Windows Thread Synchronization 9






Interlocked Variable Access


Applications must synchronize access to variables that are shared by multiple threads. Applications must also ensure that operations on these variables are performed atomically (performed in their entirety or not at all.)  Simple reads and writes to properly-aligned 32-bit variables are atomic operations. In other words, you will not end up with only one portion of the variable updated; all bits are updated in an atomic fashion. However, access is not guaranteed to be synchronized. If two threads are reading and writing from the same variable, you cannot determine if one thread will perform its read operation before the other performs its write operation. Simple reads and writes to properly aligned 64-bit variables are atomic on 64-bit Windows. Reads and writes to 64-bit values are not guaranteed to be atomic on 32-bit Windows. Reads and writes to variables of other sizes are not guaranteed to be atomic on any platform.


The Interlocked API


The interlocked functions provide a simple mechanism for synchronizing access to a variable that is shared by multiple threads. They also perform operations on variables in an atomic manner. The threads of different processes can use these functions if the variable is in shared memory. The InterlockedIncrement() and InterlockedDecrement() functions combine the steps involved in incrementing or decrementing a variable into an atomic operation. This feature is useful in a multitasking operating system, in which the system can interrupt one thread's execution to grant a slice of processor time to another thread. Without such synchronization, two threads could read the same value, increment it by 1, and store the new value for a total increase of 1 instead of 2. The interlocked variable-access functions protect against this kind of error. The InterlockedExchange() and InterlockedExchangePointer() functions atomically exchange the values of the specified variables. The InterlockedExchangeAdd() function combines two operations: adding two variables together and storing the result in one of the variables. The InterlockedCompareExchange(), InterlockedCompare64Exchange128(), and InterlockedCompareExchangePointer() functions combine two operations: comparing two values and storing a third value in one of the variables, based on the outcome of the comparison.

The InterlockedAnd(), InterlockedOr(), and InterlockedXor() functions atomically perform AND, OR, and XOR operations, respectively. There are functions that are specifically designed to perform interlocked variable access on 64-bit memory values and addresses, and are optimized for use on 64-bit Windows. Each of these functions contains "64" in the name; for example, InterlockedDecrement64() and InterlockedCompareExchangeAcquire64(). Most of the interlocked functions provide full memory barriers on all Windows platforms. There are also functions that combine the basic interlocked variable access operations with the acquire and release memory access semantics supported by certain processors. Each of these functions contains the word "Acquire" or "Release" in their names; for example, InterlockedDecrementAcquire() and InterlockedDecrementRelease(). Acquire memory semantics specify that the memory operation being performed by the current thread will be visible before any other memory operations are attempted. Release memory semantics specify that the memory operation being performed by the current thread will be visible after all other memory operations have been completed. These semantics allow you to force a memory operations to be performed in a specific order. You should use acquire semantics when entering a protected region and release semantics when leaving it.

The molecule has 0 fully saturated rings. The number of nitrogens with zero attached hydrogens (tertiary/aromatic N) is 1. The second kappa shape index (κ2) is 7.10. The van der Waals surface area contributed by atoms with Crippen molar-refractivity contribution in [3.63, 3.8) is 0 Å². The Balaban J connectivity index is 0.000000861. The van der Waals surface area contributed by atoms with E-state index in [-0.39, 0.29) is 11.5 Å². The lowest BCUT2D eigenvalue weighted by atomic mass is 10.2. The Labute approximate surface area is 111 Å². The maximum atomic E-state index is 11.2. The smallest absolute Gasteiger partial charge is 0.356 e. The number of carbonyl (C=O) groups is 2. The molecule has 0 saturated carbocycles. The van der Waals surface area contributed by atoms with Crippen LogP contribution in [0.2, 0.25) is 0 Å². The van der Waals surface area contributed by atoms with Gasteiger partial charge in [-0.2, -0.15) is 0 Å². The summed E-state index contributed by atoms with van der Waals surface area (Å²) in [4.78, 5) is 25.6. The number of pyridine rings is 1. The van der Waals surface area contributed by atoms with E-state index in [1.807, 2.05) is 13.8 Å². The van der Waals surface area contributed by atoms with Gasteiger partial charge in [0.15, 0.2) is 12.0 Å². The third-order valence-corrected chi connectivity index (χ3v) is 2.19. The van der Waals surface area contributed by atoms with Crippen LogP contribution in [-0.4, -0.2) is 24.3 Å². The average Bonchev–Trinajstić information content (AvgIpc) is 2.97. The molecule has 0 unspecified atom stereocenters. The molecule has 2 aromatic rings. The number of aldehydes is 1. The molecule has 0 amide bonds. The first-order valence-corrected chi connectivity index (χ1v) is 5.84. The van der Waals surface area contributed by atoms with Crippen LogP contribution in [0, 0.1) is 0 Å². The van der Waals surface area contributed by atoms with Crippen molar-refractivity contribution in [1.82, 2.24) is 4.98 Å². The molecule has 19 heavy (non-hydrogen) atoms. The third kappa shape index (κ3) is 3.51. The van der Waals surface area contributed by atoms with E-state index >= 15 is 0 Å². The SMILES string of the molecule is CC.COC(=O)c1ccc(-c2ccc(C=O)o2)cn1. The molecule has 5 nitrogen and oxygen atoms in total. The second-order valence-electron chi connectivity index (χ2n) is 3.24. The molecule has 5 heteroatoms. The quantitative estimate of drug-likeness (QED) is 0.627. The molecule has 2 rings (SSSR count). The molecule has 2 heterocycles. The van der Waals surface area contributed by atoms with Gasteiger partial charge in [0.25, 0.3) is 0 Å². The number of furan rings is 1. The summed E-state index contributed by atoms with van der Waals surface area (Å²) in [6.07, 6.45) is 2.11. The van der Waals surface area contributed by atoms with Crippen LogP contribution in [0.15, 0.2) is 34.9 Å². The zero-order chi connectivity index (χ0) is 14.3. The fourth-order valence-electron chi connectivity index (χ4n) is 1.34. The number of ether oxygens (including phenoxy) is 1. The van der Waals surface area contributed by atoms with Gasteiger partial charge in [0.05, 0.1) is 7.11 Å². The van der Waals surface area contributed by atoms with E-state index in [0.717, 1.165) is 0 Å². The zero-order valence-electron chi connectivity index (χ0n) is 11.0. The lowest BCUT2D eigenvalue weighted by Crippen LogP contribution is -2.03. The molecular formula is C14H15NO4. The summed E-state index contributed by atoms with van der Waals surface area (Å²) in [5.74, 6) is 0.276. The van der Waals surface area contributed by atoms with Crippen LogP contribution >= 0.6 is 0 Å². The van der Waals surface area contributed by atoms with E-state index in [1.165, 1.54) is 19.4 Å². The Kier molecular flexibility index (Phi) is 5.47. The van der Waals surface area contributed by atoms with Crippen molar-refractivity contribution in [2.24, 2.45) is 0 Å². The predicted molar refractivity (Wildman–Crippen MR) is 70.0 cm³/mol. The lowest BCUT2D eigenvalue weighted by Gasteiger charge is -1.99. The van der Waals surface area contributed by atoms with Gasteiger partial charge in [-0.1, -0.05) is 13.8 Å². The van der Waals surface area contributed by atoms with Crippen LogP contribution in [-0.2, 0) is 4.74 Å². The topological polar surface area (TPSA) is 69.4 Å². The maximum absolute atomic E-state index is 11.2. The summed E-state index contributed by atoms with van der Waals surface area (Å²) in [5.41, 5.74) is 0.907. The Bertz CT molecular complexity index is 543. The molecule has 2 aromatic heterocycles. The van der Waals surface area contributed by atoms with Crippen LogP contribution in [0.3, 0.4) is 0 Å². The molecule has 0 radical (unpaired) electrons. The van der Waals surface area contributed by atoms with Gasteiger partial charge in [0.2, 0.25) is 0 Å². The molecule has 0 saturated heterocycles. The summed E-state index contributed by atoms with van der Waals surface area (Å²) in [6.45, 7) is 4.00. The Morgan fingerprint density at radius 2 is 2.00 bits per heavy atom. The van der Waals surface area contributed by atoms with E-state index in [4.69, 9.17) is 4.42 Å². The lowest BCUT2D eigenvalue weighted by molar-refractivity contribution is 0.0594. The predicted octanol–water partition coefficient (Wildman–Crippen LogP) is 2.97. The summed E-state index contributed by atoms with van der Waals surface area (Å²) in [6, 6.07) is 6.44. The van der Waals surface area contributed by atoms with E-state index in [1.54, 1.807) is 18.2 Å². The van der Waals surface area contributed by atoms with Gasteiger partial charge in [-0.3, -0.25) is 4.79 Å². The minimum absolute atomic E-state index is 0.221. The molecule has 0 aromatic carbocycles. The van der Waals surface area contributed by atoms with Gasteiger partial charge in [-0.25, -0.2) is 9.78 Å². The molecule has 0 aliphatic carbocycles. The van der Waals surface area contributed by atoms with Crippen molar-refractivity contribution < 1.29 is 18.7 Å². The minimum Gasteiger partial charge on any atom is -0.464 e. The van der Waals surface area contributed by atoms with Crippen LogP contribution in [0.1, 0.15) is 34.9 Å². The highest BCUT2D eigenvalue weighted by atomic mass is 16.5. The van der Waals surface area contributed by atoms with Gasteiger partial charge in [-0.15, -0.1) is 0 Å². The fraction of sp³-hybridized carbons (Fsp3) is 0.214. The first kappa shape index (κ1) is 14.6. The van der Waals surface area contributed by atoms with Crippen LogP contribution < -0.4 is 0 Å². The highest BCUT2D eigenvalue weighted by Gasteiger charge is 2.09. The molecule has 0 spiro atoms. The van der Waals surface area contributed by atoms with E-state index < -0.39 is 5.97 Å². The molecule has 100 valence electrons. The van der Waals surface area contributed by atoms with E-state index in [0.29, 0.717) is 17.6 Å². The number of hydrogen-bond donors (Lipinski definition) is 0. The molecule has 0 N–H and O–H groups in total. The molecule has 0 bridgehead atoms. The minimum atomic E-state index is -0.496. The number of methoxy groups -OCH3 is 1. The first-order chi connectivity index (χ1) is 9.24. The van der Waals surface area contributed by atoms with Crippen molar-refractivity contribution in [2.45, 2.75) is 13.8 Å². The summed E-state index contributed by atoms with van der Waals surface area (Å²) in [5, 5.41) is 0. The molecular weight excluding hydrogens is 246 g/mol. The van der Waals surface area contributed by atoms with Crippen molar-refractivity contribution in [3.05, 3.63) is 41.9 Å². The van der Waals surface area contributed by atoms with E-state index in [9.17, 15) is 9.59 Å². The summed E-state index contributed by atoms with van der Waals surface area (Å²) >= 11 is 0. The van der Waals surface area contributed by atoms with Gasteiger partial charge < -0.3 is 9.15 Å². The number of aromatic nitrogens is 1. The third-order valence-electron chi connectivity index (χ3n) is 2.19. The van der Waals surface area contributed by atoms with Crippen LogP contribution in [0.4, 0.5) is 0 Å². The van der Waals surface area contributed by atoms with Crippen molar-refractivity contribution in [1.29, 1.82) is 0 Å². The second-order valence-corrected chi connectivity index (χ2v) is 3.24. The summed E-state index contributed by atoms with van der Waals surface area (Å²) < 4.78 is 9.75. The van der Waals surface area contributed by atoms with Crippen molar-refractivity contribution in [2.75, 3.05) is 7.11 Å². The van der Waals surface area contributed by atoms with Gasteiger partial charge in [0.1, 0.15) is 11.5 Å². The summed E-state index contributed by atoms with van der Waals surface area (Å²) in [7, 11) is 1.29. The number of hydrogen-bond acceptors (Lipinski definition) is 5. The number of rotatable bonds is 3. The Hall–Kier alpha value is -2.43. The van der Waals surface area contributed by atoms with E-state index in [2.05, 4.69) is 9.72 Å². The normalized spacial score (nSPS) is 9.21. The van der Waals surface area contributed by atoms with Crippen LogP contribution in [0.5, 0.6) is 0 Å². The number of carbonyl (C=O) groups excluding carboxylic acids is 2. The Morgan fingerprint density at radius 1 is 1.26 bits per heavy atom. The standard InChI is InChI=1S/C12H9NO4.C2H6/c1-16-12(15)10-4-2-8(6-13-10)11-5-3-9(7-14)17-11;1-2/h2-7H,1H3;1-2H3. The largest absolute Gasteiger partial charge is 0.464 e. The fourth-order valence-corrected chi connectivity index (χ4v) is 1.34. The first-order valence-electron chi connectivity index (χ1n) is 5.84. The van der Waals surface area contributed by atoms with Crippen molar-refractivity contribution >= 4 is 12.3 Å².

Interlocked Singly Linked Lists


An interlocked singly linked list (SList) eases the task of insertion and deletion from a linked list. SLists are implemented using a nonblocking algorithm to provide atomic synchronization, increase system performance, and avoid problems such as priority inversion and lock convoys. SLists are straightforward to implement and use in 32-bit code. However, it is challenging to implement them in 64-bit code because the amount of data exchangeable by the native interlocked exchange primitives is not double the address size, as it is in 32-bit code. Therefore, SLists enable porting high-end scalable algorithms to Windows. Applications can use SLists by calling the InitializeSListHead() function to initialize the head of the list. To insert items into the list, use the InterlockedPushEntrySList() function. To delete items from the list, use the InterlockedPopEntrySList() function. The following table lists the SList functions.





Initializes the head of a singly linked list.


Flushes the entire list of items in a singly linked list.


Removes an item from the front of a singly linked list.


Inserts an item at the front of a singly linked list.


Retrieves the number of entries in the specified singly linked list.


Timer Queues


The CreateTimerQueue() function creates a queue for timers. Timers in this queue, known as timer-queue timers, are lightweight objects that enable you to specify a callback function to be called when the specified due time arrives. The wait operation is performed by a thread in the thread pool. To add a timer to the queue, call the CreateTimerQueueTimer() function. To update a timer-queue timer, call the ChangeTimerQueueTimer() function. You can specify a callback function to be executed by a worker thread from the thread pool when the timer expires. To cancel a pending timer, call the DeleteTimerQueueTimer() function. When you are finished with the queue of timers, call the DeleteTimerQueueEx() function to delete the timer queue. Any pending timers in the queue are canceled and deleted.





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